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Ole Yurho reflects on the barn

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opinion Wadena, 56482
Wadena PJ
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Wadena Minnesota 314 S. Jefferson, P.O. Box 31 56482

From his easy chair inside the old farmhouse, Ole Yurho listened to the wild geese honking their way back north overhead. It was spring again, and he heard them, and he thought of many things.

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His age, he thought about that a lot, because it seemed to be the blame for most of the other things he had on his mind. He ran fingers through straight white hair that seemed to be the only healthy part of his body, now that he was coming up on his 81st birthday.

He thought of all the springs when, at this time of the year, he would have been getting the grain drill ready, checking the corn planter, watching soil temperature. But those fields that needed those things were all rented out now to a young neighbor.

He thought about his father, dead and gone now more than 20 years, and of how adept he had been with horses, and of how inept he had been with that first 10-20 steel-wheeled McCormick-Dering tractor. Ole smiled, and remembered his father's discomfiture at having to get his help to disentangle the tractor and harrow from the fence at the end of the field. "I just kept hollering 'Whoa!'" he had said, "but it wouldn't listen." The self-effacing smile on his dad's face had said, "Just wait, someday you'll be an old fart, too."

His dad's barn, well, his barn now, true, popped into his mind, and he looked out the living room window just to see it again. He felt the same calm it brought each time he looked at it, even after all these years. It would always be his dad's barn, even though he himself had milked cows in it for more than 40 years. What to do with that barn occupied more thinking time than anything else. Even with his eyes closed, he saw the numbers "1929" painted high on the gable end. They were proud numbers. He himself had been 12 the summer his dad and his grandpa, along with the best carpenters around, had put it up.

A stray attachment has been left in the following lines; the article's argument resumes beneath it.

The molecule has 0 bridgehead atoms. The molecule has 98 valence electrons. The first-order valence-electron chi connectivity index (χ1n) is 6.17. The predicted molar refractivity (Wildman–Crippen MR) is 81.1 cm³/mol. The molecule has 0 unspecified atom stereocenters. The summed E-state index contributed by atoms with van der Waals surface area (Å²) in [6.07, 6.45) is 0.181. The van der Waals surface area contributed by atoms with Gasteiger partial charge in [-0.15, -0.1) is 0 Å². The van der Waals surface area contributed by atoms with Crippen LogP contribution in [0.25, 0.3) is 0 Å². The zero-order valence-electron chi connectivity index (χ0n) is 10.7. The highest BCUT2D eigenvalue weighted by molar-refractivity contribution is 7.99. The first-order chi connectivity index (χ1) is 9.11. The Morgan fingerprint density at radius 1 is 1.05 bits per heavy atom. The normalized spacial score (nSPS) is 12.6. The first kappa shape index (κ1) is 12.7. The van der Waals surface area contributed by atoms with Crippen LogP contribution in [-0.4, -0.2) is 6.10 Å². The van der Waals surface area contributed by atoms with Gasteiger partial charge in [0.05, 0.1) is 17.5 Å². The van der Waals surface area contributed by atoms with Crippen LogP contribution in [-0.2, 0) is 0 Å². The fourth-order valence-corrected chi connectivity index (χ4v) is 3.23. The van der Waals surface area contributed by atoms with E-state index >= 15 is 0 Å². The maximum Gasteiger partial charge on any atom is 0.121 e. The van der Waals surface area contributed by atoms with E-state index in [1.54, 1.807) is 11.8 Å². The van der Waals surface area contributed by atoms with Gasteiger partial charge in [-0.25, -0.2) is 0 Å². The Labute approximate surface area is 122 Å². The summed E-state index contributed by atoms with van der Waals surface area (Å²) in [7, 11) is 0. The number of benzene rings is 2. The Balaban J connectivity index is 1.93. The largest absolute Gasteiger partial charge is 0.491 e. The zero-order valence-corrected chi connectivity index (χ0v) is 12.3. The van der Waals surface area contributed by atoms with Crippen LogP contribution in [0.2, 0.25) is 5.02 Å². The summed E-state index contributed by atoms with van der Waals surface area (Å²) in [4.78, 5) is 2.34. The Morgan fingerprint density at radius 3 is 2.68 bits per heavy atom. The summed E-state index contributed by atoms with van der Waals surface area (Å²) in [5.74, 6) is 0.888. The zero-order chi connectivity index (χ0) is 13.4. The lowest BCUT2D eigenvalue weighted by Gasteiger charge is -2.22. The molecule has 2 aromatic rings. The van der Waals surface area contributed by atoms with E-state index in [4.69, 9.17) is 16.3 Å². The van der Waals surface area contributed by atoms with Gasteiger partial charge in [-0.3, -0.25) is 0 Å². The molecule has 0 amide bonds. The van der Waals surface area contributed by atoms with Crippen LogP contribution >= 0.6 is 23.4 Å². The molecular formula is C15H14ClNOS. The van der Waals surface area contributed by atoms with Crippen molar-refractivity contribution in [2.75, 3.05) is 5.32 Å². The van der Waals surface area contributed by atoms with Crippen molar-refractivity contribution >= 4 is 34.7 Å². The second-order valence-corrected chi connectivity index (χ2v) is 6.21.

Ole remembered the hustle and bustle in the barnyard as everyone had tackled the countless jobs that had to be done to build it. He saw again his grandpa's effortless swings of a 10-pound sledgehammer as he broke rocks for the foundation, rocks that he and his dad had stoneboated in from the 40 north of the house, out of the big rock pile out there.

He saw his dad and grandpa as they took turns at the end of a bucksaw, cutting rafters, something they jokingly said he was "too wet behind the ears to do."

And he smelled the fresh, pungent pitchy aroma of the white pine rafters as the carpenters formed them into huge ribs that seemed to arch clear to the sky. "Higher than any of the neighbor's barns," grandpa had said.

He remembered enviously standing down on the ground as everyone but him nailed cedar shingles to the roof, something he had tried, but they split under his young eager hands.

Then they were milking cows in the new barn, the first time, all three of them. Three Yurhos, too pleased to even speak. "This'll all be yours someday," both of them had said to him. He had thought his shirt buttons would burst.

He opened his eyes, and saw this month's Social Security check lying on the table beside him. He looked out the window once again and saw the roof of dad's barn, saw the faded shingles, and the patched spots where shingles had gone missing, and the places where there were now no shingles at all.

He wondered about the wisdom of using up his small savings to reroof the barn, which, to be honest, no one wanted, because its size and style were impractical these days. He thought about his two sons, who were successful in their careers, and of how it might have been different, had they wanted to farm.

His wife Hilda entered the room. "You're thinking about that darned old barn again, aren't you?" She slowly stooped to neaten the magazines on his table, and then left the room.

He leaned back his head once again, closed his eyes. What a wonderful barn that had been, in its day. The talk of the neighborhood. Those three Yurhos, the neighbors had said. Yours someday, grandpa had said. Whoa three times ... Dad had said.

Overhead, on springtime wings, the geese called to each other.

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